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Plan of Action

Heidi Vetter January 10, 2021

 
  1. Analyze why you are selling - If you understand your motives, you will be able to better negotiate and to get what it is that you want, whether it be a quick sale, high price, or somewhere in the middle.
  2. Prepare your home for the buyer - Maximize the strengths of your property and fix up its weaknesses. You want the buyer to walk away from your home with a lasting good impression.
  3. Find a good real estate agent that understands your needs - Make sure that your agent is loyal to you, and can negotiate to help you achieve your goals. In addition, they should be assertive and honest with both you and the buyer.
  4. Be prepared for negotiation - Learn and understand your buyer’s situation; what are their motives? Can you demand a big deposit from them? Try to lock in the buyer so that the deal goes through.
  5. Negotiate for the best price and the best terms - Learn how to counteroffer to get maximum value from every offer.
  6. Make sure the contract is accurate and complete - Be honest with your disclosures; you do not want to lose the deal because you were lying or diminishing your home’s defects. Insist the buyers get a professional inspection. This will protect both you and the buyer.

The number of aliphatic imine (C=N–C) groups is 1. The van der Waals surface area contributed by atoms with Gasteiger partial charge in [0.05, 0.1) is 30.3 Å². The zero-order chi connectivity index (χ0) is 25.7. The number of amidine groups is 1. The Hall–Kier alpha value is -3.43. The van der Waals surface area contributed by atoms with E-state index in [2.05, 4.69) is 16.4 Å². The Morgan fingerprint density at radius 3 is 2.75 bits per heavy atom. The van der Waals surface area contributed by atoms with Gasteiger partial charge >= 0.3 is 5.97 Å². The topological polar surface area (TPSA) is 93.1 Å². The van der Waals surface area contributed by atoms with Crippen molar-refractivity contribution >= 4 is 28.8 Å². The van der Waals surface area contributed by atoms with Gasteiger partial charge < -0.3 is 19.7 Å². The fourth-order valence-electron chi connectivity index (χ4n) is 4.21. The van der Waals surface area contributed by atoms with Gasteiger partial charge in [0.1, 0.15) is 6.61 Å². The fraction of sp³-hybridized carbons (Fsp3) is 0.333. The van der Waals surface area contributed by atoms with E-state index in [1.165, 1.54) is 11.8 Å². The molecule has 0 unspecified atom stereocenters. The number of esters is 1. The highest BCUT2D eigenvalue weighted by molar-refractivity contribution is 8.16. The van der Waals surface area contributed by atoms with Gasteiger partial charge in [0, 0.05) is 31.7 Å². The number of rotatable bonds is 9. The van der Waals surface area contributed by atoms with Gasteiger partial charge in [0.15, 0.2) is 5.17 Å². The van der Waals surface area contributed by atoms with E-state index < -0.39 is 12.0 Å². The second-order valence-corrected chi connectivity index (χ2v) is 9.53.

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Upcoming Real Estate Forms Changes Part 2: Listing & Purchase Agreements The way real estate transaction are done in California is changing, and new mandatory forms will be introduced in the summer of 2024. This article will discuss the Residential Listing Agreement and Residential Purchase Agreement. For sellers, the Residential Listing Agreement has been completely revised. The form is a bit longer now, primarily because it is organized in a grid format. This grid lays out all the terms in detail, making it clearer. The main changes the Residential Listing Agreement are: • More detailed info on what the seller will pay and to whom. • There is now an Optional Concessions Section where sellers can confirm if they are willing to pay Optional Concessions. Optional Concessions can cover costs like escrow and title fees, lender fees, repairs, and broker compensation. • This information will be shared on the Multiple Listing Service (MLS). • Sellers need to make sure buyers and agents have a signed Buyer Representation and Broker Compensation Agreement before showing the property (refer to this article for information on these forms). • New guidelines on how to handle buyers who do not have their own agent. The Residential Purchase Agreement also has some updates for buyers, though there are not as many. The main changes are: • Homeowner insurance is now a separate item to consider. • If the property has three or more units, the seller has to give the buyer an additional document about wooden balconies and stairs. • It clarifies who will pay the brokers compensation. Remember, it is always important to understand any legal document before signing it. If you have questions, you can contact the Destination Real Estate team. Watch for information about upcoming free webinars to explain these changes in detail.

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